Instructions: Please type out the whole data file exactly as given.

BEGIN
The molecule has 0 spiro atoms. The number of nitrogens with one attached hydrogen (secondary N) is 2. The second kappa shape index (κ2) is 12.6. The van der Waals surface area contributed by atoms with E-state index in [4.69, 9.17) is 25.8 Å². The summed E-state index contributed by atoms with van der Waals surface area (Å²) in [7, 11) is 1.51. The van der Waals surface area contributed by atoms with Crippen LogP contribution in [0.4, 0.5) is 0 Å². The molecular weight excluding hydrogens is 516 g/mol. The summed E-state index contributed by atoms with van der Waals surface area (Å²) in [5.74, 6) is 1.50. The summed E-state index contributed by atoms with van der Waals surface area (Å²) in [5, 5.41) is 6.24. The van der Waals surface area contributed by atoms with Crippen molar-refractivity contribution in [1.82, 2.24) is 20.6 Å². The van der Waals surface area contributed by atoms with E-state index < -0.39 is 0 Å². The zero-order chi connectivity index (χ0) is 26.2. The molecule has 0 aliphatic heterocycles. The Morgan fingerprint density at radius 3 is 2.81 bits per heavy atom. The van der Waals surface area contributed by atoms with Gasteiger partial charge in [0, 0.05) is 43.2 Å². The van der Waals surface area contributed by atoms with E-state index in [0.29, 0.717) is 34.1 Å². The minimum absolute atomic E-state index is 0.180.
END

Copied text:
The molecule has 0 spiro atoms. The number of nitrogens with one attached hydrogen (secondary N) is 2. The second kappa shape index (κ2) is 12.6. The van der Waals surface area contributed by atoms with E-state index in [4.69, 9.17) is 25.8 Å². The summed E-state index contributed by atoms with van der Waals surface area (Å²) in [7, 11) is 1.51. The van der Waals surface area contributed by atoms with Crippen LogP contribution in [0.4, 0.5) is 0 Å². The molecular weight excluding hydrogens is 516 g/mol. The summed E-state index contributed by atoms with van der Waals surface area (Å²) in [5.74, 6) is 1.50. The summed E-state index contributed by atoms with van der Waals surface area (Å²) in [5, 5.41) is 6.24. The van der Waals surface area contributed by atoms with Crippen molar-refractivity contribution in [1.82, 2.24) is 20.6 Å². The van der Waals surface area contributed by atoms with E-state index < -0.39 is 0 Å². The zero-order chi connectivity index (χ0) is 26.2. The molecule has 0 aliphatic heterocycles. The Morgan fingerprint density at radius 3 is 2.81 bits per heavy atom. The van der Waals surface area contributed by atoms with Gasteiger partial charge in [0, 0.05) is 43.2 Å². The van der Waals surface area contributed by atoms with E-state index in [0.29, 0.717) is 34.1 Å². The minimum absolute atomic E-state index is 0.180.